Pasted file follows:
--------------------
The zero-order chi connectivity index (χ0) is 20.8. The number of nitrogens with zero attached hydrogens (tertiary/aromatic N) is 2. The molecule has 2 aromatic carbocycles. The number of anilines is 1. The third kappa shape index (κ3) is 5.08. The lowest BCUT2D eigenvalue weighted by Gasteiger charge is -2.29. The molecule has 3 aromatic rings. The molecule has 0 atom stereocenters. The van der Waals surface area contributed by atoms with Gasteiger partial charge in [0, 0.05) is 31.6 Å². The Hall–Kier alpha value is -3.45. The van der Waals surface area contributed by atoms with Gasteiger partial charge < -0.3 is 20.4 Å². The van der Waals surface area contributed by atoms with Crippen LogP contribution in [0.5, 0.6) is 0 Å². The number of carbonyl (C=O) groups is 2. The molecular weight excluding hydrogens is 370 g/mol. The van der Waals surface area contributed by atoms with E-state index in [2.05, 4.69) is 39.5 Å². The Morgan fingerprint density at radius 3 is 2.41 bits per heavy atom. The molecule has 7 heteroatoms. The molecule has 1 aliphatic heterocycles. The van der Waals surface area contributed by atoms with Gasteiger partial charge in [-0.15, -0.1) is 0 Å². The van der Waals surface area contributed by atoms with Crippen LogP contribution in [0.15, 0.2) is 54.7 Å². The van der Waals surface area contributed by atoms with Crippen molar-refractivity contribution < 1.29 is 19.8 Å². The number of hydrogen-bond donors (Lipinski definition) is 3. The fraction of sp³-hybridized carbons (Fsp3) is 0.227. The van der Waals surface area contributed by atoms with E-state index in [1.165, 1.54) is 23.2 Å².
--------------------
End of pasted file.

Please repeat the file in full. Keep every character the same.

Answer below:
The zero-order chi connectivity index (χ0) is 20.8. The number of nitrogens with zero attached hydrogens (tertiary/aromatic N) is 2. The molecule has 2 aromatic carbocycles. The number of anilines is 1. The third kappa shape index (κ3) is 5.08. The lowest BCUT2D eigenvalue weighted by Gasteiger charge is -2.29. The molecule has 3 aromatic rings. The molecule has 0 atom stereocenters. The van der Waals surface area contributed by atoms with Gasteiger partial charge in [0, 0.05) is 31.6 Å². The Hall–Kier alpha value is -3.45. The van der Waals surface area contributed by atoms with Gasteiger partial charge < -0.3 is 20.4 Å². The van der Waals surface area contributed by atoms with Crippen LogP contribution in [0.5, 0.6) is 0 Å². The number of carbonyl (C=O) groups is 2. The molecular weight excluding hydrogens is 370 g/mol. The van der Waals surface area contributed by atoms with E-state index in [2.05, 4.69) is 39.5 Å². The Morgan fingerprint density at radius 3 is 2.41 bits per heavy atom. The molecule has 7 heteroatoms. The molecule has 1 aliphatic heterocycles. The van der Waals surface area contributed by atoms with Gasteiger partial charge in [-0.15, -0.1) is 0 Å². The van der Waals surface area contributed by atoms with Crippen LogP contribution in [0.15, 0.2) is 54.7 Å². The van der Waals surface area contributed by atoms with Crippen molar-refractivity contribution < 1.29 is 19.8 Å². The number of hydrogen-bond donors (Lipinski definition) is 3. The fraction of sp³-hybridized carbons (Fsp3) is 0.227. The van der Waals surface area contributed by atoms with E-state index in [1.165, 1.54) is 23.2 Å².